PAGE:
If you follow me on Instagram (I wish you would, Instagram is fun fun fun), you’ve seen my #livesewing posts. I never really elaborated on Instagram, but the idea behind #livesewing is to make social what is otherwise a very solitary activity. Personally, when I sew for more than a few hours, I get intensely lonely — but I don’t want to stop sewing! I just want to bring people into the moment. I pondered for awhile setting up a streaming web cam in my studio, but I’m usually braless and dishevelled while sewing: definitely not camera friendly.
Anyway, I’ve decided to bring Instagram to the blog and share my current #livesewing project with you! It’s been quite a journey. It all started with the desire to sew a certain brand new shirt pattern by a certain French indie pattern brand, that doesn’t go up to my size. Having some experience with another pattern from this brand, I knew freehand grading would not work. So I turned to my pattern stash and found Butterick B6042, complete with waist seam, and in my size. The plan: muslin B6042 until the fit was perfect, then use it as a guideline to size up the French indie shirt pattern.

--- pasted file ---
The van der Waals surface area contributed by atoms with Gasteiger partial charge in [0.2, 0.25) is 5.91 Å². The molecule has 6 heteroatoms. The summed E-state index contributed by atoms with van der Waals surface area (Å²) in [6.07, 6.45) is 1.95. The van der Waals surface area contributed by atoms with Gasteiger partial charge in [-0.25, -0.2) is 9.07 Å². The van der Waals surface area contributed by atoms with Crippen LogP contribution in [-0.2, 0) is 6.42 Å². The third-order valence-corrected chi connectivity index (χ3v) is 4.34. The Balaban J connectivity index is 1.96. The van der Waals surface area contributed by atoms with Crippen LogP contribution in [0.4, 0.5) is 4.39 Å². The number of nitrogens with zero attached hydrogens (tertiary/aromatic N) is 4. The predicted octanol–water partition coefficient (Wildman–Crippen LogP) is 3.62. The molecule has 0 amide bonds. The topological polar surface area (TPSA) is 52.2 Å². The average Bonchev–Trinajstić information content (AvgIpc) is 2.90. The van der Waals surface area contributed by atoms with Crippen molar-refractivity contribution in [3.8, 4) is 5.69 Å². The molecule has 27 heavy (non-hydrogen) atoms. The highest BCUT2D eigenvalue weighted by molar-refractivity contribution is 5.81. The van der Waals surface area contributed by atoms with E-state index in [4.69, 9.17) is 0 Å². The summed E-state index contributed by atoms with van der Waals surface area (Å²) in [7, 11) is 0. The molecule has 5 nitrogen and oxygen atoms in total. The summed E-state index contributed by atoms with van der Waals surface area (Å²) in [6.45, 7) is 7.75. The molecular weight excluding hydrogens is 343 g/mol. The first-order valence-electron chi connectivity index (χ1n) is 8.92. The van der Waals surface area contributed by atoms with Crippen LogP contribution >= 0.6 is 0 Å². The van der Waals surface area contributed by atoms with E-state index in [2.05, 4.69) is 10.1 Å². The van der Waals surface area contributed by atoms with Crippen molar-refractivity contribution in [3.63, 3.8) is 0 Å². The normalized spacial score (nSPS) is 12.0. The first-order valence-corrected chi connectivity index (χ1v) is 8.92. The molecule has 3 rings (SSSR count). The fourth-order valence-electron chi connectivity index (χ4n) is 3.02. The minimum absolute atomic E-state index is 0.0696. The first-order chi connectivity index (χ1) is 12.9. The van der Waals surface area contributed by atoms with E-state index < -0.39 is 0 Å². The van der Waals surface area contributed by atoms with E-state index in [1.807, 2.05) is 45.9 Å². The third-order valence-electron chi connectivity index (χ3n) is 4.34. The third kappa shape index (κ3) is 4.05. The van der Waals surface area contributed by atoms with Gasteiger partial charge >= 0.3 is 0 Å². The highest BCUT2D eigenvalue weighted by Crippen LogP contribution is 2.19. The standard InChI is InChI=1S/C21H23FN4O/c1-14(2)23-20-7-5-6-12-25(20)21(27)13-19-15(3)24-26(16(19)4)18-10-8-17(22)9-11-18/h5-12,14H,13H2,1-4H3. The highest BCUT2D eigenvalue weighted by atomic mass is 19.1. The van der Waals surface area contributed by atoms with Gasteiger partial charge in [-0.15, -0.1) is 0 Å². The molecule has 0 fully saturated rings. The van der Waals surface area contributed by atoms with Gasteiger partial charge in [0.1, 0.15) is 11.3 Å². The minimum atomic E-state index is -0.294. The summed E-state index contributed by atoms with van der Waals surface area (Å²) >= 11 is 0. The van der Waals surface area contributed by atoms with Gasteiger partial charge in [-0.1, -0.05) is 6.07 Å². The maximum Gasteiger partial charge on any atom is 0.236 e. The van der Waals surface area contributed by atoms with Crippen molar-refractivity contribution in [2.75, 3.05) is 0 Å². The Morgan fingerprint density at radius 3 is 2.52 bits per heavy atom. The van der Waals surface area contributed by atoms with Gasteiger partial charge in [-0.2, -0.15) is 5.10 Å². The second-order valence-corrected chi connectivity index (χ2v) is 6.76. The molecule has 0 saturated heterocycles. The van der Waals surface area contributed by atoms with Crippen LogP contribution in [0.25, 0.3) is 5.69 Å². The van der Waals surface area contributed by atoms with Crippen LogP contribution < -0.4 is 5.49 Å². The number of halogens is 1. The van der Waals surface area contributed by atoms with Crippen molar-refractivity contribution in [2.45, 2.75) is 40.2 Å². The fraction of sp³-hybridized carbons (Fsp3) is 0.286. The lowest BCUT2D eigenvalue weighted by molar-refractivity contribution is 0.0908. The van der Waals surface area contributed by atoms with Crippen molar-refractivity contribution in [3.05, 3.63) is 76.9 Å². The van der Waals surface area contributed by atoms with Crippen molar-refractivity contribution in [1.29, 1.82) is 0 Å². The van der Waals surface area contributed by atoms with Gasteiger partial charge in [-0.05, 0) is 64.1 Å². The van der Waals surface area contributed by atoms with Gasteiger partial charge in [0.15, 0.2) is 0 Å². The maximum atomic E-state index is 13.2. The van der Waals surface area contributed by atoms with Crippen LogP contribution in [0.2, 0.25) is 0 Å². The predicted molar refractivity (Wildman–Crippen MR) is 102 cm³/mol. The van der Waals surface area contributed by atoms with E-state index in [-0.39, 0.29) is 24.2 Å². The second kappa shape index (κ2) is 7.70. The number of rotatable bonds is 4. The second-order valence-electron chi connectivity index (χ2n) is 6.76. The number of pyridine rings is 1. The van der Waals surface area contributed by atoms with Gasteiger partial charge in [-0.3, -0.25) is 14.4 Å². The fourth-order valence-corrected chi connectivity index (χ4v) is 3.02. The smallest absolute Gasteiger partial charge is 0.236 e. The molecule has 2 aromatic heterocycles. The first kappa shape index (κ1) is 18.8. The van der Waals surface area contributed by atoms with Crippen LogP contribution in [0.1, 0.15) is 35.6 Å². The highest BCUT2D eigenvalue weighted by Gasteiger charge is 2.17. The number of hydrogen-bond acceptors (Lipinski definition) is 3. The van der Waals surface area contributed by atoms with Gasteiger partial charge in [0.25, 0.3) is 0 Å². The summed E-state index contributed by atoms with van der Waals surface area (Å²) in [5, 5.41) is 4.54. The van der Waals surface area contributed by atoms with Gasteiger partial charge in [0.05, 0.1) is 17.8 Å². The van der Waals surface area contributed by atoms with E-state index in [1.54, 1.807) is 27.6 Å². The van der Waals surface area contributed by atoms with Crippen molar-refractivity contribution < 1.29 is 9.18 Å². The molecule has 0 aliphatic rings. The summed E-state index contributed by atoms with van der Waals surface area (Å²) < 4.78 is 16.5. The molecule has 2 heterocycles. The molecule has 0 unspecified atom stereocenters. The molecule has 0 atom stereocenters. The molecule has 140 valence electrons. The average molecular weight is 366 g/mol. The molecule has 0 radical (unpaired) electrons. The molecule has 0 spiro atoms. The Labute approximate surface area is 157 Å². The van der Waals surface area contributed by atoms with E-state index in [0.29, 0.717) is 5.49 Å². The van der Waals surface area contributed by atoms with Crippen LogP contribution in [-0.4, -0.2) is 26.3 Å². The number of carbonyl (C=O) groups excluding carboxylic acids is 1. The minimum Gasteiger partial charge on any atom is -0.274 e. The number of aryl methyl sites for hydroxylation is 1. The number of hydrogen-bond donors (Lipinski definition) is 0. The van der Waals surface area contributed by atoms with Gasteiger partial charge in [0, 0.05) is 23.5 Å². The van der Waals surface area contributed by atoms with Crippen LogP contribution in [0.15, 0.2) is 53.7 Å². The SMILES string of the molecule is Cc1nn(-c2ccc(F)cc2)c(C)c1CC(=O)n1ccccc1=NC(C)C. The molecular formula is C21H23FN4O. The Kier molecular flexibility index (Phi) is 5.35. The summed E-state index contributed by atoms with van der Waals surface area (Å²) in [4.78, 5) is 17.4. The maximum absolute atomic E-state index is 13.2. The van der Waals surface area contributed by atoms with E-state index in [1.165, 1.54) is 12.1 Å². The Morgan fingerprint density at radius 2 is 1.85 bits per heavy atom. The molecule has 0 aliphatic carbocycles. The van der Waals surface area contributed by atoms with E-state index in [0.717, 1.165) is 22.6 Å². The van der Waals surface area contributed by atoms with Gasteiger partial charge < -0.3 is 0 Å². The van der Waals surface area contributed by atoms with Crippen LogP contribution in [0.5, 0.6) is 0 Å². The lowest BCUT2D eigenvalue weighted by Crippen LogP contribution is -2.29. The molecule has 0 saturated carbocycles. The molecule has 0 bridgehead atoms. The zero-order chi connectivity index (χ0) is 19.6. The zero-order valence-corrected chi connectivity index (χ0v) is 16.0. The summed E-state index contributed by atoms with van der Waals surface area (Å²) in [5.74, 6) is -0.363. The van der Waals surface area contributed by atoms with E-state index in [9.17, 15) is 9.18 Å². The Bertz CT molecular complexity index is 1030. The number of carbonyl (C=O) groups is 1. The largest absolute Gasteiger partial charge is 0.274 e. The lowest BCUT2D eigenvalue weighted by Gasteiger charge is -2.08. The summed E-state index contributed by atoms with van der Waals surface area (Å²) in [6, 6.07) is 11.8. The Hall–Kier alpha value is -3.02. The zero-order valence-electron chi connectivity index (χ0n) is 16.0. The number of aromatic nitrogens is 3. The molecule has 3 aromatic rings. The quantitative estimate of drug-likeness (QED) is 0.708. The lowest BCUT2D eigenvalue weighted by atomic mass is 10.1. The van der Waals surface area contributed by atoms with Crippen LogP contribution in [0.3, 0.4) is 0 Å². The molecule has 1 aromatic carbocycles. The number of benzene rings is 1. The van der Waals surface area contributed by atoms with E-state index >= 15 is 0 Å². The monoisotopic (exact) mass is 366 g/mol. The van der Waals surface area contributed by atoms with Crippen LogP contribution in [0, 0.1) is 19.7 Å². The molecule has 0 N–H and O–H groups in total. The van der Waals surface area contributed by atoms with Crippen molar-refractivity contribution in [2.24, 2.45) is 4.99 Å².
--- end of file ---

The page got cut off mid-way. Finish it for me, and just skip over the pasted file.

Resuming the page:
Easier said than done. But I didn’t know that … :-)
The first muslin, made from Nigerian fabric, fit mostly well enough. I traced a size 24/22/26+2″ at the bust/waist/hips, with size 24 armholes and sleeves. For muslin number 2, I drafted a pair of godet to give more hip room at the side seam and added a 1″ placket to add width to the front of the garment, and shaped the CB seam to better suit my figure. This second muslin, made from mid-weight quilting cottons, was adorbs. Proof:
I immediately upgraded it to a make, which meant topstitched French seams throughout, contrast self-drafted facing and contrast placket, and (soon to come) box pleated sleeves. As Sew Crafty Chemist recently observed, sewing with cotton is a dream! So easy. But making a fitted shirt, well — there’s a reason why Pattern Review had a fitted shirt contest. (Which SCC won!)
I also decided to make a contrast chest pocket. I’m putting it on the right, because a left-hand pocket has never made any sense to me. I’m right handed, why would I store things on the left side of my body?
The collar was a bit of a challenge: I added the front placket without lengthening the collar piece accordingly, causing the collar and the neckline to be different lengths. I shortened the CB neckline on the shirt via pleats to match the collar length, machine basted through all the layers of shirt and collar at the neck, bound the seam allowance of that seam in black, store-bought poly/cotton binding, then removed the basting. Oh! Best. Fix. Ever. I’m going to finish collar seams this way from now on.
I’ve had to put this one on the backburner in favor of working on the sewalong, but with only the hem and the sleeves to go, finishing in the next few weeks is quite possible. Huzzah!